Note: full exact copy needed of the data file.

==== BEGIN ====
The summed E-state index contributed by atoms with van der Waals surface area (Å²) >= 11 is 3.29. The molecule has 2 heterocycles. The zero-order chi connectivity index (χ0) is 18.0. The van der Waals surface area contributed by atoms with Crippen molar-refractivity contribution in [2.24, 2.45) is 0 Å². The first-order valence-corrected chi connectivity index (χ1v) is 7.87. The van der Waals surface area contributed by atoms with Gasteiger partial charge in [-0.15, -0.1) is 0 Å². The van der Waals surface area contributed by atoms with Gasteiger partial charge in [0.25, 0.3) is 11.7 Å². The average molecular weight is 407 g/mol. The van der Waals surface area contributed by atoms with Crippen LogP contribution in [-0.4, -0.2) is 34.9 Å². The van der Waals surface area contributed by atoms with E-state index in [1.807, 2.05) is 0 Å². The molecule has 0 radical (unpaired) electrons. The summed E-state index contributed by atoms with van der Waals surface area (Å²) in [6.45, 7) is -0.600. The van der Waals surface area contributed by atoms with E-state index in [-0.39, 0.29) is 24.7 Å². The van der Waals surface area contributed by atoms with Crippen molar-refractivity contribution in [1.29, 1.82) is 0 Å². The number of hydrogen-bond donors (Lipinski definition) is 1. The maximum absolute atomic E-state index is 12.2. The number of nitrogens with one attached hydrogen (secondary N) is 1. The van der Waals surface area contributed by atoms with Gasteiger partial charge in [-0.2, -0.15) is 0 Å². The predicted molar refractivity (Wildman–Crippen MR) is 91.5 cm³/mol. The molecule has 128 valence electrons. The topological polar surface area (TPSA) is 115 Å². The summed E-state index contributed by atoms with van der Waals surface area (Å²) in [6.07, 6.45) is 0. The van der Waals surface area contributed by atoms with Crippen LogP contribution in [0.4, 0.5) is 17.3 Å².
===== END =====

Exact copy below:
The summed E-state index contributed by atoms with van der Waals surface area (Å²) >= 11 is 3.29. The molecule has 2 heterocycles. The zero-order chi connectivity index (χ0) is 18.0. The van der Waals surface area contributed by atoms with Crippen molar-refractivity contribution in [2.24, 2.45) is 0 Å². The first-order valence-corrected chi connectivity index (χ1v) is 7.87. The van der Waals surface area contributed by atoms with Gasteiger partial charge in [-0.15, -0.1) is 0 Å². The van der Waals surface area contributed by atoms with Gasteiger partial charge in [0.25, 0.3) is 11.7 Å². The average molecular weight is 407 g/mol. The van der Waals surface area contributed by atoms with Crippen LogP contribution in [-0.4, -0.2) is 34.9 Å². The van der Waals surface area contributed by atoms with E-state index in [1.807, 2.05) is 0 Å². The molecule has 0 radical (unpaired) electrons. The summed E-state index contributed by atoms with van der Waals surface area (Å²) in [6.45, 7) is -0.600. The van der Waals surface area contributed by atoms with E-state index in [-0.39, 0.29) is 24.7 Å². The van der Waals surface area contributed by atoms with Crippen molar-refractivity contribution in [1.29, 1.82) is 0 Å². The number of hydrogen-bond donors (Lipinski definition) is 1. The maximum absolute atomic E-state index is 12.2. The number of nitrogens with one attached hydrogen (secondary N) is 1. The van der Waals surface area contributed by atoms with Gasteiger partial charge in [-0.2, -0.15) is 0 Å². The predicted molar refractivity (Wildman–Crippen MR) is 91.5 cm³/mol. The molecule has 128 valence electrons. The topological polar surface area (TPSA) is 115 Å². The summed E-state index contributed by atoms with van der Waals surface area (Å²) in [6.07, 6.45) is 0. The van der Waals surface area contributed by atoms with Crippen LogP contribution in [0.4, 0.5) is 17.3 Å².